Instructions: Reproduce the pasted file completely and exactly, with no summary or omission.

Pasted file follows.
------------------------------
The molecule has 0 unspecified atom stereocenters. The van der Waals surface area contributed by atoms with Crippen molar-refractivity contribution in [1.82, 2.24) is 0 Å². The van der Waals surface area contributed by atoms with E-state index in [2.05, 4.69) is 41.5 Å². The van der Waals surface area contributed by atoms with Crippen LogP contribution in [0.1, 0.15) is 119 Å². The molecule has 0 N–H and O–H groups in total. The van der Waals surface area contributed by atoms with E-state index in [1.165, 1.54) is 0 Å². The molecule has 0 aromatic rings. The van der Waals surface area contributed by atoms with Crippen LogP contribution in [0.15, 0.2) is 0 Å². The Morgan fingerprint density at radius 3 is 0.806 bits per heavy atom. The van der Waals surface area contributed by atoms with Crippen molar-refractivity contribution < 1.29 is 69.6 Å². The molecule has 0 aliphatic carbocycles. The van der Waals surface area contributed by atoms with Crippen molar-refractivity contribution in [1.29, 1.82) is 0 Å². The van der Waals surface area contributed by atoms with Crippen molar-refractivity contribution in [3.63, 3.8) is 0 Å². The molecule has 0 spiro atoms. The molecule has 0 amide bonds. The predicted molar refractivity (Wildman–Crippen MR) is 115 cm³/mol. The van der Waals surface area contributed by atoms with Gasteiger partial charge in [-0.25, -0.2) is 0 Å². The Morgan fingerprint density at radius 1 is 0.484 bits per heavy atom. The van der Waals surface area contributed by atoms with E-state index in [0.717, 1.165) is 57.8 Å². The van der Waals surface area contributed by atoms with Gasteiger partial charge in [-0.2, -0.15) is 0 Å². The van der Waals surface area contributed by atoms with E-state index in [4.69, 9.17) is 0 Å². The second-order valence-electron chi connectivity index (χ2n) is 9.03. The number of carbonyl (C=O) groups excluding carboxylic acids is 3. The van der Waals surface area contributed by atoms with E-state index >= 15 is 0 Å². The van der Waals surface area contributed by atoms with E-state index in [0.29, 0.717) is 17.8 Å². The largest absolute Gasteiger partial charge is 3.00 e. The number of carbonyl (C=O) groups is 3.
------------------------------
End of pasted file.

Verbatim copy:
The molecule has 0 unspecified atom stereocenters. The van der Waals surface area contributed by atoms with Crippen molar-refractivity contribution in [1.82, 2.24) is 0 Å². The van der Waals surface area contributed by atoms with E-state index in [2.05, 4.69) is 41.5 Å². The van der Waals surface area contributed by atoms with Crippen LogP contribution in [0.1, 0.15) is 119 Å². The molecule has 0 N–H and O–H groups in total. The van der Waals surface area contributed by atoms with E-state index in [1.165, 1.54) is 0 Å². The molecule has 0 aromatic rings. The van der Waals surface area contributed by atoms with Crippen LogP contribution in [0.15, 0.2) is 0 Å². The Morgan fingerprint density at radius 3 is 0.806 bits per heavy atom. The van der Waals surface area contributed by atoms with Crippen molar-refractivity contribution < 1.29 is 69.6 Å². The molecule has 0 aliphatic carbocycles. The van der Waals surface area contributed by atoms with Crippen molar-refractivity contribution in [1.29, 1.82) is 0 Å². The van der Waals surface area contributed by atoms with Crippen molar-refractivity contribution in [3.63, 3.8) is 0 Å². The molecule has 0 spiro atoms. The molecule has 0 amide bonds. The predicted molar refractivity (Wildman–Crippen MR) is 115 cm³/mol. The van der Waals surface area contributed by atoms with Gasteiger partial charge in [-0.25, -0.2) is 0 Å². The Morgan fingerprint density at radius 1 is 0.484 bits per heavy atom. The van der Waals surface area contributed by atoms with E-state index in [0.717, 1.165) is 57.8 Å². The van der Waals surface area contributed by atoms with Gasteiger partial charge in [-0.2, -0.15) is 0 Å². The van der Waals surface area contributed by atoms with E-state index in [4.69, 9.17) is 0 Å². The second-order valence-electron chi connectivity index (χ2n) is 9.03. The number of carbonyl (C=O) groups excluding carboxylic acids is 3. The van der Waals surface area contributed by atoms with E-state index >= 15 is 0 Å². The van der Waals surface area contributed by atoms with E-state index in [0.29, 0.717) is 17.8 Å². The largest absolute Gasteiger partial charge is 3.00 e. The number of carbonyl (C=O) groups is 3.